There is no better time to plan for winter than ahead of time. With rising costs during extreme temperature seasons, it’s also a good opportunity to consider cost-efficient ways to heat your home.
Electric heaters are a good way to do just that. Imagine not having to run the HVAC all day. What a game-changer!
As intriguing as the idea is to incorporate an electric fireplace into the mix, it’s important to consider the space. The way main rooms are built, there’s often only one really awesome place to put a fireplace.
Typically, that’s the part of the house with a long wall. That also happens to be the focal point for entertainment.
So, the question begs to be asked, are TVs safe to mount above an electric fireplace?
Distancing the Television
The short answer is, yes, you technically can mount a television above an electric fireplace. The strings attached to that answer are all about the precautions that must be taken. Without doing proper research about placement and spacing, you might learn a lesson you never intended.
Several years ago, I moved into a townhome that had an electric fireplace mantel in the typical place you’d expect it to be. Not knowing any better or having experience with this type of fireplace, I sat the television too close to the heater below. Over time, a discoloration began appearing on the TV’s display.
It was easy to realize where the distortion was coming from since the issue was mainly coming from the bottom of the screen. Naturally, that was the part closest to the fireplace.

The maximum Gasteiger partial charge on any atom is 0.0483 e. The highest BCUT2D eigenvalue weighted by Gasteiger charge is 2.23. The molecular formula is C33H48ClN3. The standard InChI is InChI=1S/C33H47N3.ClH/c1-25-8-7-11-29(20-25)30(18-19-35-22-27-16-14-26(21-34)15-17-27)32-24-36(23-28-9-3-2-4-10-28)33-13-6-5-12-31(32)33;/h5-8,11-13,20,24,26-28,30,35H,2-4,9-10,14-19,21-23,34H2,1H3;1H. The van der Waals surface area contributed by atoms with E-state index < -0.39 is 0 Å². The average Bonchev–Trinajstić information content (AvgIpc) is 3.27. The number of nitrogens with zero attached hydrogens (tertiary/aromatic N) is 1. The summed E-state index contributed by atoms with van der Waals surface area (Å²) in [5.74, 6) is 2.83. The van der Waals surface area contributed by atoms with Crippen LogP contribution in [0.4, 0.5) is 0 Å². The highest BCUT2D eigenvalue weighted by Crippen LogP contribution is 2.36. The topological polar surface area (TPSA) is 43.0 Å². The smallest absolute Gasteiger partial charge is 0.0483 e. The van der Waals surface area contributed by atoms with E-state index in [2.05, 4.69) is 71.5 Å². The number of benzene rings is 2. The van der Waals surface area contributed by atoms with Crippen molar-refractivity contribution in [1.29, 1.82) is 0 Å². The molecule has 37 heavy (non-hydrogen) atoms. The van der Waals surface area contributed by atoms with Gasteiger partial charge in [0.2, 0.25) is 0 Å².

To help you avoid that same error, let’s go over a few things about electric fireplaces and what a safe mounting between the two objects should look like.
Setting Up the Electric Fireplace
For most electric models, it is suggested that the unit be at least six inches from the floor to the bottom of the heater. In addition, there should be eight to ten inches from the top of the heater to the mantle. Now, if there isn’t a mantle already there, it would behoove you to have one installed between the heater and the area in which you are going to place your TV.
There are a few exceptions to this, with some models needing a distance of at least 24 inches from the mantle. If you have any questions about the materials, the space your work in, or a mantel, be sure to consult the manufacturer or a local professional.
Distance Between the Fireplace and TV
A properly installed mantle will help to ensure that the heat rising from the fireplace won’t damage the TV. Once the mantle is secured in place, it would be best for the health of your device to stay on the safe side. In this case, the safe side is at least eight inches from the top of the mantel.
You can even build an alcove for the TV to further ensure that there is no heat damage, but it is not absolutely required. Before beginning such a project, temporarily mount the TV so you can get a feel for the picture in conjunction with the fireplace.
Mounting a TV Above the Electric Fireplace
First, depending on how high up the TV is on the wall, you will want to choose a wall mount for the television that matches your needs. If your preference isn’t sitting in front of the television but slightly to the side, you may want to choose an adjustable wall mount.